Hi, I’m Barry Grubb and I plan to become an independent game developer. I guess I should start this blog by explaining a bit about myself, so hold on tight and I’ll try and keep it as interesting as I can.
I’m 29 years old and soon my wife and I will be parents for the first time. Nothing can express how excited we are about that, it’s awesome.
The fact that I’m soon going to be somebody’s dad is such a huge, life-changing realisation that it’s caused me to take a long hard look at myself. It’s led me to some conclusions that, being honest I’ve known for a long time.
My frustrations stem from the fact that I hate having to work for somebody else to earn a living, I want to be totally self-sufficient. What’s worse is that I’ve never done anything about this, other than moan and bury my head in the sand.
I was that kid at school who never had a clue what I wanted to do when I grew up; I envied the kids who seemed to have ambitions from day one. I finished art college a decade ago and since then I’ve worked for loads of people in some totally separate industries. I’ve worked in retail management, plasma screen wall installation, TV/movie editing (and other related post production stuff), movie visual effects… Now I’m working as a technical illustrator, documentation writer and interface designer for an engineering company, and none of these jobs has ever felt right to me. Deep down I know that no job will ever feel right all the time I’m doing it for somebody else, that’s the commonality. I feel like I’m just selling my life away, which essentially I am.
Like everybody I have passions and interests, and my biggest one, the one that has always felt right throughout everything I’ve ever done is a huge love of video games, and a lifelong interest in how they’re made. I’ve experimented with making my own games plenty of times before as a hobbyist, and In 2011 I finally got my act together and released my one and only shipped game, a simple little reaction-time based game called Tap the App on iOS. Even though it was chosen to be featured by Apple for quite a few weeks it barely sold any copies at all, I think it was mostly friends and family who bought it and even some of them didn’t bother. Despite that slow beginning I’ve always held on to the dream of becoming a real independent game developer some day.
Despite having played around with the idea of making games for most of my life I’m not a programmer, I’m more of a visual person. I have used some drag-and-drop game making programs before (to build Tap the App, for instance) which has given me a solid understanding of game logic, but I feel that I’ll need to teach myself how to code in order to have a real chance at success, and to free myself from the limits of closed-source IDEs as best I can.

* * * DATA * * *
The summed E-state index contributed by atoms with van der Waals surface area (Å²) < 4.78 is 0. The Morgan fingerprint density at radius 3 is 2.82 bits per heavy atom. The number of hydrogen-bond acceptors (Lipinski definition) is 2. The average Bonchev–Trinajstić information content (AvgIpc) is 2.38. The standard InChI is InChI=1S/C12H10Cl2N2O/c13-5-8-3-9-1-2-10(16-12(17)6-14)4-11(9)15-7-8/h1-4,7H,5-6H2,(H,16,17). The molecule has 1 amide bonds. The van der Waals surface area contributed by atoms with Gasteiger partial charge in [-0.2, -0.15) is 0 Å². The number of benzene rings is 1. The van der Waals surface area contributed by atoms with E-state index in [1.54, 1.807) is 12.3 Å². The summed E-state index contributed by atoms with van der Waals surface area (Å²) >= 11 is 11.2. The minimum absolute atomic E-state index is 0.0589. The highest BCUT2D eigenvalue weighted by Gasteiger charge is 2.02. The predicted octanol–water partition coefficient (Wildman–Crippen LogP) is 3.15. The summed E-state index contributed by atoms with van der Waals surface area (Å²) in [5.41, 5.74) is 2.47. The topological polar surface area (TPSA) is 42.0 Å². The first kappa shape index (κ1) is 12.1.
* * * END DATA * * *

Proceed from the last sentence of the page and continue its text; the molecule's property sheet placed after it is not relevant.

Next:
I plan to work for myself developing games in my own time around my day job, to get to a position where I can provide financially for my family. Starting this blog is an important first step on that journey, in no small part because I want to get this little statement out in to the wild:
“I, Barry Grubb, will provide financial security for my family by working for myself as an independent game developer, and I won’t stop until I’ve achieved that.”
The thinking behind the above is that by writing my intentions down for all to see I now can’t fail, because I can’t let myself fail – everyone would know and I’d look stupid. My wife, my family and friends will all read this blog. In the future my kid(s) will read this blog. I want as much expectation resting on my shoulders as I can get, so that the consequences of failure would be public and humiliating, so that I just can’t let that happen.
I can’t claim credit for this idea, I found it in a post by Paul Graham at Y Combinator. It’s a great post and well worth the read, but the gist is that Paul, a man with loads of experience working with start-ups is saying that (I’m paraphrasing) the simple act of making failure public and humiliating, adding accountability if you will, can be enough to ensure that failure doesn’t occur. You’ll keep pressing on because the alternative is unbearable. I thrive under pressure so I like this idea a lot.
Another inspiration is this post by Jake Birkett of Grey Alien Games, a stay at home game developer dad. The way he writes about how working from home allows him to actually see his kids grow up and not just hear about it every evening when he gets home from work really speaks to me. That’s exactly what I want too. All I desperately want is to attain a comfortable life for myself and my family, to live our lives on our own terms, and then I’ll feel like I’ve won.
I dare say that what I’m striving for is a difficult goal; many try and many fewer succeed. I’m very passionate about games and I’m sure that even if it wasn’t for the want of money I’d still have found my way to getting properly in to indie development at some point in my life, but the idea of finally making a living doing something I love is a very attractive prospect, and one I can’t ignore.
I don’t know how long the journey will take but I know that I’ll take it seriously every single step of the way. Thanks for reading this first blog post, you’ve just become one more reason why I can’t fail.